The National Board of Review issued its picks for Best Actor, Actress and Picture, priming the pump for what yours truly thinks will be a possibly historic Academy Awards next year -- as a majority of the nominees may be African American.
The NBR is, as Daily Variety correctly points out, "a group made up of film educators and other professionals with no official ties to the biz. While its workings are not well known in Hollywood, an NBR nod can help set the tone for the awards season and Top 10 lists that follow."
As Tom O'Neil's always-interesting L.A. Times Gold Derby blog notes, "The other NBR choices such 'King' and 'Queen' lording over the actor and actress domains -- Forest Whitaker ("Last King of Scotland") and Helen Mirren ("The Queen") -- aren't surprises, but 'Iwo Jima,' Catherine O'Hara and supporting actor champ Djimon Hounsou ("Blood Diamond") get a significant boost from winning the equivalent of the New Hampshire primary of the Oscar race."
Whitaker and Hounsou's nods could be the start of a history-making Oscars, because the NBR's credibility comes from its lack of affiliation with any faction in Hollywood, its opinion is largely trusted by all of Hollywood. Conceiveably, we are looking at an historic group of Best Actor Oscar nominees.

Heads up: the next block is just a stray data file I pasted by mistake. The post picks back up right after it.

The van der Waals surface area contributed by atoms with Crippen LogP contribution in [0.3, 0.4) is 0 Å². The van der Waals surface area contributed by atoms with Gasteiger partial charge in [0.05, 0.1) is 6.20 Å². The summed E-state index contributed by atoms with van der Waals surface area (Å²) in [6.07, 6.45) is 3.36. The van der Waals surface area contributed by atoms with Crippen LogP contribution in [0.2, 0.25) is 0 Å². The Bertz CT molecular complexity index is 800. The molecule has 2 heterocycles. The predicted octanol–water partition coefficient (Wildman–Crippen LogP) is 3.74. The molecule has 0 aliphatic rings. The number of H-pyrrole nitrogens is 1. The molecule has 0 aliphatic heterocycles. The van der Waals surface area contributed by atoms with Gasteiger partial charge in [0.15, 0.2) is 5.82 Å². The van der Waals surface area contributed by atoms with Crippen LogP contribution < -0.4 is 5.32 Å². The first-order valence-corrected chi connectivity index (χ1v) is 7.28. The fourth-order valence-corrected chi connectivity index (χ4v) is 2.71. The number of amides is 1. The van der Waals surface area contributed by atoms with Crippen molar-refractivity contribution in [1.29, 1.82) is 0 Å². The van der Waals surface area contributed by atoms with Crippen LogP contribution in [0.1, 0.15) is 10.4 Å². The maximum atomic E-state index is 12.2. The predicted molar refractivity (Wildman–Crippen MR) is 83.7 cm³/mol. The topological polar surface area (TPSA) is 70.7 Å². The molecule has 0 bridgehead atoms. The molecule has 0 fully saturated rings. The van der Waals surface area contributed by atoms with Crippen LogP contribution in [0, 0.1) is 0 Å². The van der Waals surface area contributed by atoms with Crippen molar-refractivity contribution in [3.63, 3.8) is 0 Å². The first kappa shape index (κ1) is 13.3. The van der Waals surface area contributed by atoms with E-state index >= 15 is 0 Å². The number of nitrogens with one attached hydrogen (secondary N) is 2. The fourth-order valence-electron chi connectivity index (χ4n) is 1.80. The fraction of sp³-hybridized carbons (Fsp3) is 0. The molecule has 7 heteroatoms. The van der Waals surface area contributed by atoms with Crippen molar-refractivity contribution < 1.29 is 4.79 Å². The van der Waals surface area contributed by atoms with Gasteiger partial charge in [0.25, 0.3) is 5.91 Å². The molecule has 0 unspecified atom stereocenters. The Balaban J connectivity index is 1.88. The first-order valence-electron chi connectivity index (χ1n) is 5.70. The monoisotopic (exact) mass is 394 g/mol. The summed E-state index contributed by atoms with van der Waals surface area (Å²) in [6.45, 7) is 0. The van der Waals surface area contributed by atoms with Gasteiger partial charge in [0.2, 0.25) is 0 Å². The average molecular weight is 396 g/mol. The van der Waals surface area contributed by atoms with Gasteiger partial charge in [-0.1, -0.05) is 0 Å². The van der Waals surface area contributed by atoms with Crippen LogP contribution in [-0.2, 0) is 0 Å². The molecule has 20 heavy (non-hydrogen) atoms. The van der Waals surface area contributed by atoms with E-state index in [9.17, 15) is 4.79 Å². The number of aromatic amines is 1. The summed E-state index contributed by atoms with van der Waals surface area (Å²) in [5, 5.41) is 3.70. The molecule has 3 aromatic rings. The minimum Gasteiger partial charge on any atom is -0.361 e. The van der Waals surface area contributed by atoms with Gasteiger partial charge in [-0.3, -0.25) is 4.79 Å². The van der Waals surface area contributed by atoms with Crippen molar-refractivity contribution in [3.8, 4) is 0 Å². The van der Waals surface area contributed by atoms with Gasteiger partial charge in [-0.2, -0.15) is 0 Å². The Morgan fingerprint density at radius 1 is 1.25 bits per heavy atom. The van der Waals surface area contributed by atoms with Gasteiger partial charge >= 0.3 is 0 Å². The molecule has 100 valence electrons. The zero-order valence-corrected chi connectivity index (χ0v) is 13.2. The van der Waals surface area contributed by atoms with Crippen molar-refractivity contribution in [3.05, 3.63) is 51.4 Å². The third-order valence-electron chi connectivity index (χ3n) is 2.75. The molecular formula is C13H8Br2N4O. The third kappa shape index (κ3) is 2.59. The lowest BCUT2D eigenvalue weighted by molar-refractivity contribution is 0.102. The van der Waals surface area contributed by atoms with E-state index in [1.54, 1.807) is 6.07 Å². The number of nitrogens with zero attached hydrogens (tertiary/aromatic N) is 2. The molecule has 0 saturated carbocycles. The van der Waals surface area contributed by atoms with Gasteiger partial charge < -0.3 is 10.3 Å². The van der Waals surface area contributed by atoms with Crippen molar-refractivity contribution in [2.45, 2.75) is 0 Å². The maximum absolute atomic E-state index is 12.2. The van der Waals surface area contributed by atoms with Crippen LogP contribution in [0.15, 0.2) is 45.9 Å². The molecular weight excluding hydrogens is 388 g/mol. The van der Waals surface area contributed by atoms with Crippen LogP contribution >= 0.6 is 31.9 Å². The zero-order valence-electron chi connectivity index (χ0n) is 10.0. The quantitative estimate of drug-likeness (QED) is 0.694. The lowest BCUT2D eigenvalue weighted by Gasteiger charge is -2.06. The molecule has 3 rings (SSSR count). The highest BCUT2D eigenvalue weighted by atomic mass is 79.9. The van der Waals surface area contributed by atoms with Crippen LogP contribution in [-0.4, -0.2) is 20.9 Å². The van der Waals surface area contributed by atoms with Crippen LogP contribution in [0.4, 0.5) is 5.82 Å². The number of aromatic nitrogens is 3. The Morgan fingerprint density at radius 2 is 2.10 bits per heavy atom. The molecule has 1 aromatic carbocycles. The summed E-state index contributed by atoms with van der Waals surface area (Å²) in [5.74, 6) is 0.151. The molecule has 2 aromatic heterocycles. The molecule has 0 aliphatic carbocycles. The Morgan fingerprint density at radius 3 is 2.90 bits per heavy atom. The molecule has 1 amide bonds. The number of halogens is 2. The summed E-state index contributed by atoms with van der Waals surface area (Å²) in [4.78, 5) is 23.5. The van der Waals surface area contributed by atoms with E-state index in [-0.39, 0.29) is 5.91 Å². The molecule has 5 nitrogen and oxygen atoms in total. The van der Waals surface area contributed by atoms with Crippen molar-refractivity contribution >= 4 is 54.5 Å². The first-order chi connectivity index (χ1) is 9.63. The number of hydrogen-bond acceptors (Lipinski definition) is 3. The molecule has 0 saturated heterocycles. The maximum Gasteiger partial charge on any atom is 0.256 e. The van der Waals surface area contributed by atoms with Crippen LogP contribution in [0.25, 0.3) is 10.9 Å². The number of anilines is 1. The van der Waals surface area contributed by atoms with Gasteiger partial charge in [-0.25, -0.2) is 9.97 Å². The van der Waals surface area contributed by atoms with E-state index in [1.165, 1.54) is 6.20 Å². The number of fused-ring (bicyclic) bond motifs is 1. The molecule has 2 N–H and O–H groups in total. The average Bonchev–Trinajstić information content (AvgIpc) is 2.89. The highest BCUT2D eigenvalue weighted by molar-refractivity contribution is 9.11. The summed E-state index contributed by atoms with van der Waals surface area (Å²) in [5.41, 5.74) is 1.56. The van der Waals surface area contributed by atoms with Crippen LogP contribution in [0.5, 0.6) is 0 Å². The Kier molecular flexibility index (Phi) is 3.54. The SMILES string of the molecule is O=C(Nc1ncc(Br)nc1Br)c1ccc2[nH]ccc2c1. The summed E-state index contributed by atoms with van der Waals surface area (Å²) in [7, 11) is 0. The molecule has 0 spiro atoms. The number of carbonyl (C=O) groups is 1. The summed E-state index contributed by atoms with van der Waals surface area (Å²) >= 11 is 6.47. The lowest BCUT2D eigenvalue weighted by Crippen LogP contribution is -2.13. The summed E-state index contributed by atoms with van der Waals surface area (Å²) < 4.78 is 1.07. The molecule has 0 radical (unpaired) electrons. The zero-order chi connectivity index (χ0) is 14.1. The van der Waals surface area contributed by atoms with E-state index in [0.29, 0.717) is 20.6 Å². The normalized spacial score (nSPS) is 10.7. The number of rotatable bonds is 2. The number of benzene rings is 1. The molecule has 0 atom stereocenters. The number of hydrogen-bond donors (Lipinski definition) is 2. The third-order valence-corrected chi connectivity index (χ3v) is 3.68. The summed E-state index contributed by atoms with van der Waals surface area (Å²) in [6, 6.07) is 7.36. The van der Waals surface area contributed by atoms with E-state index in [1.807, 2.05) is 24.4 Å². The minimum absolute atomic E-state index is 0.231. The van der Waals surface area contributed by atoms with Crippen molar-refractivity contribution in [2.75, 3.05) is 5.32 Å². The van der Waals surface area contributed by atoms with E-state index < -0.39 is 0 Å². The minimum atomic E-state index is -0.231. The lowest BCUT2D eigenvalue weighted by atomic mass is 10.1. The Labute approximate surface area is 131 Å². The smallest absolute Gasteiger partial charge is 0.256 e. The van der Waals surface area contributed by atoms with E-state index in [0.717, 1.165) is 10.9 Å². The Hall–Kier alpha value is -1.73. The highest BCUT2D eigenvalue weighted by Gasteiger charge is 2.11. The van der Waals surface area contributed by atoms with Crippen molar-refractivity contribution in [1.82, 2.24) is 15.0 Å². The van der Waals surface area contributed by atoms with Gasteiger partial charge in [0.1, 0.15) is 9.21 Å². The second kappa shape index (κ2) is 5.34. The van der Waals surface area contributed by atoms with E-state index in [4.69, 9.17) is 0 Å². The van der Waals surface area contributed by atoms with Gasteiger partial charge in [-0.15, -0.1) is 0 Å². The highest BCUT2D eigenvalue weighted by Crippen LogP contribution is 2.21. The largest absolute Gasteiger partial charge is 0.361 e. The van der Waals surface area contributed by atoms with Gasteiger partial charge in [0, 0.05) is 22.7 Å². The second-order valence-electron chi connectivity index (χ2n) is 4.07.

Some free, unsolicited advice, Eddie? Denying paternity isn't necessarily the way into the hearts of Oscar voters, or any voters, for that matter. As the AP recently pointed out, "Grover Cleveland, running for president in 1884, was faced with accusations that he'd fathered a child out of wedlock; the bachelor acknowledged right away that he'd had a relationship with the woman and said he'd support the child even though he had no idea if it was his (this was pre-DNA testing.) He won the election."
It's going to be a hell of an exciting Oscar season, and the nominations might be very exciting news -- especially in light of the current dearth of minorities in the media.